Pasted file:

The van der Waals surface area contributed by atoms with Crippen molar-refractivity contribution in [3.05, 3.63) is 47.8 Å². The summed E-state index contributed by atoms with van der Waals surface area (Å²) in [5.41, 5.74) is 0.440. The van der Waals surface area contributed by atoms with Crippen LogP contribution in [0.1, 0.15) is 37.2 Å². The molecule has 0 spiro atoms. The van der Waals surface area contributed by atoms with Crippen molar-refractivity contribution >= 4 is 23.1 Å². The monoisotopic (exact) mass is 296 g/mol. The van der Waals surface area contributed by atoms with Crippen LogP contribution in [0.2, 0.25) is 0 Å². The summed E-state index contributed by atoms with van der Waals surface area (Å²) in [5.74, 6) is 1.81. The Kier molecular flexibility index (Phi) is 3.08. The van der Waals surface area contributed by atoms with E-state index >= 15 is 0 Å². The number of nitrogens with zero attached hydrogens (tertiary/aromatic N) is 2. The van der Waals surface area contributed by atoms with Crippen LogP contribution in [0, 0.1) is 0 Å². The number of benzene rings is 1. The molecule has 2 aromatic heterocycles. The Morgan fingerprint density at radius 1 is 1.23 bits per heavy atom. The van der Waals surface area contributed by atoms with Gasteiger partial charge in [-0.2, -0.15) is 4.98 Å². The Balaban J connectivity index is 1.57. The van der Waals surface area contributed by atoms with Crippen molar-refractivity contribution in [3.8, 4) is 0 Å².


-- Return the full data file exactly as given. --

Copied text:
The van der Waals surface area contributed by atoms with Crippen molar-refractivity contribution in [3.05, 3.63) is 47.8 Å². The summed E-state index contributed by atoms with van der Waals surface area (Å²) in [5.41, 5.74) is 0.440. The van der Waals surface area contributed by atoms with Crippen LogP contribution in [0.1, 0.15) is 37.2 Å². The molecule has 0 spiro atoms. The van der Waals surface area contributed by atoms with Crippen molar-refractivity contribution >= 4 is 23.1 Å². The monoisotopic (exact) mass is 296 g/mol. The van der Waals surface area contributed by atoms with Crippen LogP contribution in [0.2, 0.25) is 0 Å². The summed E-state index contributed by atoms with van der Waals surface area (Å²) in [5.74, 6) is 1.81. The Kier molecular flexibility index (Phi) is 3.08. The van der Waals surface area contributed by atoms with E-state index >= 15 is 0 Å². The number of nitrogens with zero attached hydrogens (tertiary/aromatic N) is 2. The van der Waals surface area contributed by atoms with Crippen LogP contribution in [0, 0.1) is 0 Å². The number of benzene rings is 1. The molecule has 2 aromatic heterocycles. The Morgan fingerprint density at radius 1 is 1.23 bits per heavy atom. The van der Waals surface area contributed by atoms with Gasteiger partial charge in [-0.2, -0.15) is 4.98 Å². The Balaban J connectivity index is 1.57. The van der Waals surface area contributed by atoms with Crippen molar-refractivity contribution in [3.8, 4) is 0 Å².